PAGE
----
Listening #135 Page 2
By mid-November 2013, the list of indoor projects I wished to accomplish during the coming winter had grown to six items: rebuild the motor in my Thorens TD 124; veneer and finish the plinth for my Garrard 301; build crates for storing my Quad ESL loudspeakers (and for a couple of large oil paintings); get at least a start on cataloguing my record collection; tear up the carpeting in the hall and replace it with tongue-and-groove pine; and build entirely new cabinets for my Altec Valencias (which entails cobbling together some guides for ripping and crosscutting plywood with my circular saw). All well and goodbut the trouble is, five of those six have been on the list for seven or eight years now.
I must have made references, in print, to my needy Thorens; an audio friend recently sent an e-mail saying, in effect, I hope to hell you'll get around to fixing your TD 124's motor soon, because I need to do the same thing, and I want you to go first. And don't forget to take pictures! That guilted me off my ass in a hurryaided by the fact that the e-mail in question arrived when I had just removed from the Thorens my usual Thomas Schick tonearm, but had yet to install the Abis SA-1. All the easier.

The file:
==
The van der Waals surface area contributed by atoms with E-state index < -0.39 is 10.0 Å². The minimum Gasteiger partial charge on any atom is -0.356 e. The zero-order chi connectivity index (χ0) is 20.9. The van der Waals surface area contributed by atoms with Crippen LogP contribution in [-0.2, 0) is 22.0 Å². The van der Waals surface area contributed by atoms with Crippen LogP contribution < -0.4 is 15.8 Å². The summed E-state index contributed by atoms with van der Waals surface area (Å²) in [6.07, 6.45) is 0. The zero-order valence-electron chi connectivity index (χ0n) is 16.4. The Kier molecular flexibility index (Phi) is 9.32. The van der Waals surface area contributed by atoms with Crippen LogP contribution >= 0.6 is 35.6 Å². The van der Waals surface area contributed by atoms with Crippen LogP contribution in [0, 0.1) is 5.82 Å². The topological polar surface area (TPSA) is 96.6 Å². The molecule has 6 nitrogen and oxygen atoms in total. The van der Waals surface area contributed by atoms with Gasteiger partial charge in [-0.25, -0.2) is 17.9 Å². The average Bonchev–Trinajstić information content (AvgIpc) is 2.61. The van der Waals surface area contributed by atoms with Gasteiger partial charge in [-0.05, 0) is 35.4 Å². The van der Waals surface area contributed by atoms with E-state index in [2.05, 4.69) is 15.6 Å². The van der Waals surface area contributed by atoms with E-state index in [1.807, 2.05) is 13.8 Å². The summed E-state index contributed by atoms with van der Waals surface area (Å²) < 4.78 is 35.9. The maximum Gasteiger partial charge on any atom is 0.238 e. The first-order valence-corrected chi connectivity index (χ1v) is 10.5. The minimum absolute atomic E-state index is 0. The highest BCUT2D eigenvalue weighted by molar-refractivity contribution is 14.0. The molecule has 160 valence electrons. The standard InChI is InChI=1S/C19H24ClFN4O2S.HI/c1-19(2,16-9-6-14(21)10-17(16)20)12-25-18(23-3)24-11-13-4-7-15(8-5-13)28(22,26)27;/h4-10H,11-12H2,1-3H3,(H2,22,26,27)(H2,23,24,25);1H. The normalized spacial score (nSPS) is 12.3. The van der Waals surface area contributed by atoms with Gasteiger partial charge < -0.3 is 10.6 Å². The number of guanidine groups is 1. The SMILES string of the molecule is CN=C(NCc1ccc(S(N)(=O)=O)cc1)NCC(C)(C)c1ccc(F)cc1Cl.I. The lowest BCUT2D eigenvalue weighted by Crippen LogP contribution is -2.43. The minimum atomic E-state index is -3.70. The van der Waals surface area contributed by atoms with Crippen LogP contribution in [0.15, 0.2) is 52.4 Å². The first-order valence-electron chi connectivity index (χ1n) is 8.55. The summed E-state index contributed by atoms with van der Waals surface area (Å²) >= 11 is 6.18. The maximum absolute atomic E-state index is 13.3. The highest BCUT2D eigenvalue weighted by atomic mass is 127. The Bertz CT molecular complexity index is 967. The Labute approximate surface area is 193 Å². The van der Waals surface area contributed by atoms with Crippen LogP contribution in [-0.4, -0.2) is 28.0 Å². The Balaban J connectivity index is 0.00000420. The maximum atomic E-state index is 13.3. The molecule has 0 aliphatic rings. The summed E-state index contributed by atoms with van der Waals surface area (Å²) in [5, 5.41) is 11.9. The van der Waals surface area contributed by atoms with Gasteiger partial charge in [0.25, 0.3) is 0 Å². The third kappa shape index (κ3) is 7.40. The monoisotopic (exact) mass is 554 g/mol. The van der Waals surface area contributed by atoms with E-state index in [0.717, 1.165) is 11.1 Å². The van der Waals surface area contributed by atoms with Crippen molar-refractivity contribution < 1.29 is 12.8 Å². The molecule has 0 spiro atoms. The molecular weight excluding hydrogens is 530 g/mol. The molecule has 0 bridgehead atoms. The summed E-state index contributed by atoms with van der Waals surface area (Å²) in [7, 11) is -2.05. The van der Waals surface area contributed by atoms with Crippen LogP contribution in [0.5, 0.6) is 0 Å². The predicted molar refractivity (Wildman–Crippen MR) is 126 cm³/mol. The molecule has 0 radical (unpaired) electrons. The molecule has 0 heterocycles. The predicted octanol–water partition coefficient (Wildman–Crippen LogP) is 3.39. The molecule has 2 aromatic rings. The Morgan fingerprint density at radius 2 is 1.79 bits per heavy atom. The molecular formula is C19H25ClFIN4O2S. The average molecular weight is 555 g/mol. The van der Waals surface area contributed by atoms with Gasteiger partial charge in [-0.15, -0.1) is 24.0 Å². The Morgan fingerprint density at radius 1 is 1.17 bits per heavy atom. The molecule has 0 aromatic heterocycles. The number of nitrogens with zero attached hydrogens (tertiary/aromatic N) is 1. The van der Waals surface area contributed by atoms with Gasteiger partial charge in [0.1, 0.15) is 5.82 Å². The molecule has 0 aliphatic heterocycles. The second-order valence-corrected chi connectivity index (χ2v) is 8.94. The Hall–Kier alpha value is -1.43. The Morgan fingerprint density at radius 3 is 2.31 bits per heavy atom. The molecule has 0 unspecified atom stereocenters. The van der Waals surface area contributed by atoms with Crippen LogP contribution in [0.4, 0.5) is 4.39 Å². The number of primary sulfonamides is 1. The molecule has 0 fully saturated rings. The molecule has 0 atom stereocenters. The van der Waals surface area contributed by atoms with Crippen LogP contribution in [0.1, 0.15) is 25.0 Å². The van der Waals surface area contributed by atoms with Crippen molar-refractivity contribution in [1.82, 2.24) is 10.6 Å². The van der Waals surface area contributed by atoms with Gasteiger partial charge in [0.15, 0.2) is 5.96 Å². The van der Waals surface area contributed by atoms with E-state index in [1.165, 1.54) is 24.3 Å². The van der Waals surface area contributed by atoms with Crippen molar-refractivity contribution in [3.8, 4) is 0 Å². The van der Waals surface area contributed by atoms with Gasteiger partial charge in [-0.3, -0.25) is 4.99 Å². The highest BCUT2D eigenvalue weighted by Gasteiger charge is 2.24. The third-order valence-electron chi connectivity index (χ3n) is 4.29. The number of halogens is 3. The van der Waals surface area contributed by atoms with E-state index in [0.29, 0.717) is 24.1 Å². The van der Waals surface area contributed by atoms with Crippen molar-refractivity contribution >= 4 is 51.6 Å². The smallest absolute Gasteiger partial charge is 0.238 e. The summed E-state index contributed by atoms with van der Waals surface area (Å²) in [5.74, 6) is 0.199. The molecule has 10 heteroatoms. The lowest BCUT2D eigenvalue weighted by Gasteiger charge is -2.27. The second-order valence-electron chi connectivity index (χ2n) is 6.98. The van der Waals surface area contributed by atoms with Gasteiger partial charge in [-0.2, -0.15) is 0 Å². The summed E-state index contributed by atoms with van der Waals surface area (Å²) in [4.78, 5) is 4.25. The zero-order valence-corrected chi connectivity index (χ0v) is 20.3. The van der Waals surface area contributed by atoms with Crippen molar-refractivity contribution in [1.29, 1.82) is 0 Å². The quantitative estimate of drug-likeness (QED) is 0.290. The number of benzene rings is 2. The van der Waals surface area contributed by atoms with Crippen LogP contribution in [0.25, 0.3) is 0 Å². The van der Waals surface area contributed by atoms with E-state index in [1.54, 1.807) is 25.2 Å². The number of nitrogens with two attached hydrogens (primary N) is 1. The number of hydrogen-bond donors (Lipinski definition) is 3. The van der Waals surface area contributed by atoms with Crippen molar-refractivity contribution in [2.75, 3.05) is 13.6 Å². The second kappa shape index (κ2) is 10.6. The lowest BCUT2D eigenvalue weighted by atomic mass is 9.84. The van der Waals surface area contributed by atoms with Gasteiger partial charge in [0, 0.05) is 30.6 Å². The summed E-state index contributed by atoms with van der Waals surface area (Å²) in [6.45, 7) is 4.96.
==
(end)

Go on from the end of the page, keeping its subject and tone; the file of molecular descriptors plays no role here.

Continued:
Knowing, from sore experience, how difficult it is to fully remove a Thorens motor and hoping my sample wasn't too terribly decrepit, I opted to work on the motor in situ rather than attempt a full rebuild. Thus, having already removed the arm and armboard and disconnected the AC cord, I removed the platter shell, platter, idler wheel, drive belt, and motor pulley (after first noting the pulley's exact height on the motor shaft); lifted the turntable away from its plinth and removed its main bearing, being careful not to let the bearing spindle slide free of its well; and inverted the TD 124 on my workbench (actually my dining-room table, but workbench sounds more important, rather like Hirsch-Houck Labs or Music Room 3).
The TD 124's motor is held together with four long, slot-head bolts, themselves held in place with small washers and nuts, the exact combinations of which vary slightly between Mk.I and Mk.II turntables. (Also attached to the nut end of one of these bolts is the O-lug of a yellow ground lead.) After removing these boltscare must be taken to use an appropriately sized wrench to secure the nutsthe motor's bottom cover can be easily removed, as long as the chassis is stable and reasonably level. That's how I proceeded, also taking care to lift away the cover carefully and slowly, so as not to lose the bearing ball perched in a dimple at the end of the armature shaft, like a golf ball on an oversized tee. Depending on the motor's state of lubrication, that ball may otherwise be grease-stuck within the bronze sleeve that serves as a bearing well and is fastened to the bottom cover.